From the Citizens of Salem, Massachusetts
Salem [Mass.] May 31st 1793
Fully and deeply impressed with the wisdom, propriety and policy of the measure, which you have lately adopted in issuing your proclamation, wherein it is declared that the duty and interest of the united States require, that they should with sincerity, and good faith adopt and pursue a conduct, friendly and impartial towards the Belligerent powers therein mentioned; And Contemplating with heartfelt sorrow The Calamities and distresses of Mankind invariably accompanying and necessarily incident to a State of War, and at the same time viewing with the most pleasing and grateful emotions the happy and flourishing situation of these States, under the present excellent constitution, in the administration of which so much is due to your integrity, impartiality and wisdom ever watchful to promote the true interests of the Citizens thereof.1
We the Freeholders & other Inhabitants of the Town of Salem in Massachusetts, legally & duly met in town Meeting, cannot refrain from thus unanimously expressing to you the pleasure & Satisfaction, which we received on Seeing that proclamation;2 And are induced to take the earliest Opportunity of Assuring you, of our fixed, and determined resolution of strictly complying with its object, and discountenancing and discouraging the attempts of all persons, who regardless of their duty, & willing to injure the true interests of these States, shall Act in any Manner contrary to the injunctions therein contained; And permit us further to add, that from our knowledge of the Sentiments of our fellow Citizens in this part of our Common Country, We have no doubt, that the watchfulness, and paternal care, of the Supreme Magistrate, of the united States, aided, & assisted by the exertions of the peaceable, and good Citizens thereof, will effectually prevent the Smallest deviations from the Strictest Neutrality, will restore, preserve, and keep our infant Republick in the cheering and fostering bosom of peace, And make and continue us the friends and brothers of the great family of Mankind.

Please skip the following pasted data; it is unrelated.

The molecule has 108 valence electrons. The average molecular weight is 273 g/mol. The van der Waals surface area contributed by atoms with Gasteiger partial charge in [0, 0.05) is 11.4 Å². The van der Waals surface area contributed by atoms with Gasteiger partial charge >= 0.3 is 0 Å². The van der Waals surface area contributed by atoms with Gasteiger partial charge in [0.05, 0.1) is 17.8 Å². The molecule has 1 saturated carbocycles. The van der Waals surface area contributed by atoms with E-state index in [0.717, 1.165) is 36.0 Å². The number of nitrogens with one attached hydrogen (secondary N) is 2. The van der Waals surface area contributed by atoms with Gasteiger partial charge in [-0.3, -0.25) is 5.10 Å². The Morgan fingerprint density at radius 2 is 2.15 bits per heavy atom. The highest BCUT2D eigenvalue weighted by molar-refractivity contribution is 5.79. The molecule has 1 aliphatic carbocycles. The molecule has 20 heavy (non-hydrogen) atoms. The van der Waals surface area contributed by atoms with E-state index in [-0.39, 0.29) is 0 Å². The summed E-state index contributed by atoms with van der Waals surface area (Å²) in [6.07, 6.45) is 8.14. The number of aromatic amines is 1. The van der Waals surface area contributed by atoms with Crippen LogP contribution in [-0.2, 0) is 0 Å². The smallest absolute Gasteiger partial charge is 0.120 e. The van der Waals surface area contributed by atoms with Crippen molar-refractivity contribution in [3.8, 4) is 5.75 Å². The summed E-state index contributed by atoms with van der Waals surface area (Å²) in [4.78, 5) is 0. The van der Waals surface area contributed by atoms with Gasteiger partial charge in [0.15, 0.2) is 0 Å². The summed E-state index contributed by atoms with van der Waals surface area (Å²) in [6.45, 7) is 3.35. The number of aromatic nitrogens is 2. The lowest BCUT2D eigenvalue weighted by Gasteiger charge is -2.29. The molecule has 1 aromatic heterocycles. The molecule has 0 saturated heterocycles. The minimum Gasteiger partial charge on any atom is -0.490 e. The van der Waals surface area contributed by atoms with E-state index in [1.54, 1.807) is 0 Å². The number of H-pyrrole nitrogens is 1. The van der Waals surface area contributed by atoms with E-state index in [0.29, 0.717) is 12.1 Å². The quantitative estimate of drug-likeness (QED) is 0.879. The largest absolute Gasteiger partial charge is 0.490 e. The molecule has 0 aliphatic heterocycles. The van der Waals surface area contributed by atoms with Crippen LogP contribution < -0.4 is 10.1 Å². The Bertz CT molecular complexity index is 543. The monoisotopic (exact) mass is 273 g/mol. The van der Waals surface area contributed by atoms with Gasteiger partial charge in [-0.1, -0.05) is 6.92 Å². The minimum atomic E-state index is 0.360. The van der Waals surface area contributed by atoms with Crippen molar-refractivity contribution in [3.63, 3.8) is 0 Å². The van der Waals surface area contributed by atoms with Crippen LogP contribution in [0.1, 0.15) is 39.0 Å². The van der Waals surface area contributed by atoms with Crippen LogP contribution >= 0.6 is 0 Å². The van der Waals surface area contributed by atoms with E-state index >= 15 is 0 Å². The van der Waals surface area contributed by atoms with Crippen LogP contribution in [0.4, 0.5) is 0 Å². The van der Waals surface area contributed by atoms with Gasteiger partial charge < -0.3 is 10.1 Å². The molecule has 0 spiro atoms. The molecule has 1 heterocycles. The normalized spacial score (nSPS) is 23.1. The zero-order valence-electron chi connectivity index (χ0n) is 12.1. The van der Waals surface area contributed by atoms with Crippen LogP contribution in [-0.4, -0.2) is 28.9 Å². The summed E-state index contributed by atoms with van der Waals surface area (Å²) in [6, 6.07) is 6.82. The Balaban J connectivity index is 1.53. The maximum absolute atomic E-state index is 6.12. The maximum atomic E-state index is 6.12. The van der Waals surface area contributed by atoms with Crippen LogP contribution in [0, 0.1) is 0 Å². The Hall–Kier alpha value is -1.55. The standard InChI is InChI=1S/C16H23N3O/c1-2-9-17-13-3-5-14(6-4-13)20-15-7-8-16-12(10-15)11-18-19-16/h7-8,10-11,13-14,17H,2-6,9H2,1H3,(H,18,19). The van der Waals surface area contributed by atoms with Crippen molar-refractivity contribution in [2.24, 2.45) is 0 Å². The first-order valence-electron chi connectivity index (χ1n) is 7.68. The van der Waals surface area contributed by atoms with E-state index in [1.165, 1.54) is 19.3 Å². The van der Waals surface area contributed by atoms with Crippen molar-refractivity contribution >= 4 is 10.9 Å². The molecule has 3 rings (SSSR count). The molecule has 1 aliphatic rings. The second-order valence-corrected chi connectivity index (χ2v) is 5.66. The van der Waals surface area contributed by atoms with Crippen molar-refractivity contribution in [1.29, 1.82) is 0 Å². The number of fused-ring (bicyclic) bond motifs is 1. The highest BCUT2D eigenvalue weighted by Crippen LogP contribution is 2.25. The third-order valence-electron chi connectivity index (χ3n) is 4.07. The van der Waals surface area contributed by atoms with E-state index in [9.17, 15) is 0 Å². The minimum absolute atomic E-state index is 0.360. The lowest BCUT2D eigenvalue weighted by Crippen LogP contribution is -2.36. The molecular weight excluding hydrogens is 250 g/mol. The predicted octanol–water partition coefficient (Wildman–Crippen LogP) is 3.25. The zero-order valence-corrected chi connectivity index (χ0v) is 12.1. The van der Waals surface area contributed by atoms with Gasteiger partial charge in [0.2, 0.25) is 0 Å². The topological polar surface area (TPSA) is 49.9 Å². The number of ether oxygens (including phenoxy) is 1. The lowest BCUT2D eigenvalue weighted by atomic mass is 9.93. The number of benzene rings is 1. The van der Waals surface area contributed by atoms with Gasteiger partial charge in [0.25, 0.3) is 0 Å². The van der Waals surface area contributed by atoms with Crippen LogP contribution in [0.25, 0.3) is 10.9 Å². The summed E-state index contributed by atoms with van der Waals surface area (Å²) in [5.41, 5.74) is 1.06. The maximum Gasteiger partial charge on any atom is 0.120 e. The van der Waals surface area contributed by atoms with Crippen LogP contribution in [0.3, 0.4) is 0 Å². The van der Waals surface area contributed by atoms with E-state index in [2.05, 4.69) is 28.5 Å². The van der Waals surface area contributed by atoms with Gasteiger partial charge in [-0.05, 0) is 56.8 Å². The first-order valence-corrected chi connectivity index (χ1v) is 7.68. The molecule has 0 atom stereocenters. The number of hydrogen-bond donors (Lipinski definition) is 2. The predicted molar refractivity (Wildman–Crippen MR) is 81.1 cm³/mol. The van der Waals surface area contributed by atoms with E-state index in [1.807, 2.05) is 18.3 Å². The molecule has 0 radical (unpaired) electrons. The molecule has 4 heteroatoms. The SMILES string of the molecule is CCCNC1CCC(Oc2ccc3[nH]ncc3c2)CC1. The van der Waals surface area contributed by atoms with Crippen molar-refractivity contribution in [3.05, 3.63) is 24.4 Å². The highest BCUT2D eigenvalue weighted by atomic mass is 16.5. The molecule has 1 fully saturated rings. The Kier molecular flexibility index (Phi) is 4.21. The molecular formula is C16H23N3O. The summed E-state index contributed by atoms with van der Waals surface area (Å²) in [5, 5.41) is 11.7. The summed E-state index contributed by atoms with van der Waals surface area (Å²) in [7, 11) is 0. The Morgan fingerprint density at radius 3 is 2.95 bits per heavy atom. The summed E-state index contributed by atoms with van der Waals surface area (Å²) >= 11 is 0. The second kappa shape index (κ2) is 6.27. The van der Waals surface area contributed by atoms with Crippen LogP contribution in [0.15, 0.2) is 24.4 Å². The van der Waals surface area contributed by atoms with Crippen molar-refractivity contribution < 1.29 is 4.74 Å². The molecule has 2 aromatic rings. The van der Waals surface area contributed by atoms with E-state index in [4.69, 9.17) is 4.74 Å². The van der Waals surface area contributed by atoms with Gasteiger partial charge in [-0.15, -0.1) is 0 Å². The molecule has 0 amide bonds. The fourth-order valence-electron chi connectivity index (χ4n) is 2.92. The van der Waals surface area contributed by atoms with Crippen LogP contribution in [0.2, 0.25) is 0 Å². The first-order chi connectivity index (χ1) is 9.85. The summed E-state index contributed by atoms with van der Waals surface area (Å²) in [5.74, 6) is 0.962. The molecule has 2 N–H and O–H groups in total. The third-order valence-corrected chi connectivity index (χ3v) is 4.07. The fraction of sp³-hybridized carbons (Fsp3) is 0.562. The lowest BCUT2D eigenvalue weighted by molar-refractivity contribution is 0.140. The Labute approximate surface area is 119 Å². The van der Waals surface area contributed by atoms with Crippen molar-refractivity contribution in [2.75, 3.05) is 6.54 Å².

Committee in behalf and by Order of the Town of Salem
|Elias Hasket Derby||Edward Augustus Holyoke||Saml Gray|
|George Dodge||William Gray jur||Ebenr Beckford|
|Benja. Pickman||Joseph White||Elias Hasket Derby Junr|
|Jno. Fisk||William Orne||Jerath[mee]l Peirce|
|John Norris||Jona. Ingersoll||Joshua Ward|
|Jacob Ashton||Simon Forrister||Joseph Sprague|
LS, DLC:GW; LB, DLC:GW.
2. The 4 June 1793 edition of the Salem Gazette reported: “At a Meeting of the Inhabitants of the Town of Salem, legally warned and assembled, at the Court House, on Friday the 31st of May, 1793, for the important purpose of taking into their serious consideration the pleasing and timely Proclamation issued by the President of the United States of America, . . . Voted unanimously, That the town of Salem, feelingly impressed with the highest sense of the wisdom, goodness and importance of the President’s Proclamation, do address the President of the United States on that subject. An address was then laid before the town, and read. Voted unanimously, That the town approve of, receive and adopt the Address presented.” GW’s undated reply reads: “Placed in the situation I am by the free voice of my fellow Citizens, it becomes a duty, pleasing as it is strong, to pursue such measures as appear best calculated to promote their true interests. Under this imp[r]ession I issued the late Proclamation, declaring the neutrality of the U. States in the present contest between France & other European powers. In making this declaration, I was persuaded that I spoke the wishes of my Countrymen, without violating any political or moral obligation. And the evidences of satisfaction which have been exhibited on this occasion, as well as the assurances of good citizens to use their influence in preserving the peace & prosperity of our infant Republic, afford a new proof of that liberal & enlightened sentiment which has been so often & so honorably manifested by them on great occasions” (LB, DLC:GW). GW’s reply was printed in the 18 June issue of the Salem Gazette.